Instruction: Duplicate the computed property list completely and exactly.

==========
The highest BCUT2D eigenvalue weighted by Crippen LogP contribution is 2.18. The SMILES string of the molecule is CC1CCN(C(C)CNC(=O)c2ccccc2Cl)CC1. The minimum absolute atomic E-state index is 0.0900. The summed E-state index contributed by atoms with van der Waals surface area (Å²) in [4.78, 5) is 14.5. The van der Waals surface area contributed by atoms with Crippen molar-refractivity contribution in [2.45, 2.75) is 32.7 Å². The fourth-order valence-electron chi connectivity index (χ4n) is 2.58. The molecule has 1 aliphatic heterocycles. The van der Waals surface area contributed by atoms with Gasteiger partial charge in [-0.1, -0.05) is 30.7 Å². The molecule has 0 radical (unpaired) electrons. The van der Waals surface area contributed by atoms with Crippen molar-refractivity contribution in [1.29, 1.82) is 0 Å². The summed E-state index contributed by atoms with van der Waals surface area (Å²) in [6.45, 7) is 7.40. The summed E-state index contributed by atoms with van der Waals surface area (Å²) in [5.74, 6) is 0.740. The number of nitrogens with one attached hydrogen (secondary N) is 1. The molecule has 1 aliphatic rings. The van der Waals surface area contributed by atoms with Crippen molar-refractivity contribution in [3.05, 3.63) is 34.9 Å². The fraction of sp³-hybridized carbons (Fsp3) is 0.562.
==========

The highest BCUT2D eigenvalue weighted by Crippen LogP contribution is 2.18. The SMILES string of the molecule is CC1CCN(C(C)CNC(=O)c2ccccc2Cl)CC1. The minimum absolute atomic E-state index is 0.0900. The summed E-state index contributed by atoms with van der Waals surface area (Å²) in [4.78, 5) is 14.5. The van der Waals surface area contributed by atoms with Crippen molar-refractivity contribution in [2.45, 2.75) is 32.7 Å². The fourth-order valence-electron chi connectivity index (χ4n) is 2.58. The molecule has 1 aliphatic heterocycles. The van der Waals surface area contributed by atoms with Gasteiger partial charge in [-0.1, -0.05) is 30.7 Å². The molecule has 0 radical (unpaired) electrons. The van der Waals surface area contributed by atoms with Crippen molar-refractivity contribution in [1.29, 1.82) is 0 Å². The summed E-state index contributed by atoms with van der Waals surface area (Å²) in [6.45, 7) is 7.40. The summed E-state index contributed by atoms with van der Waals surface area (Å²) in [5.74, 6) is 0.740. The number of nitrogens with one attached hydrogen (secondary N) is 1. The molecule has 1 aliphatic rings. The van der Waals surface area contributed by atoms with Crippen molar-refractivity contribution in [3.05, 3.63) is 34.9 Å². The fraction of sp³-hybridized carbons (Fsp3) is 0.562.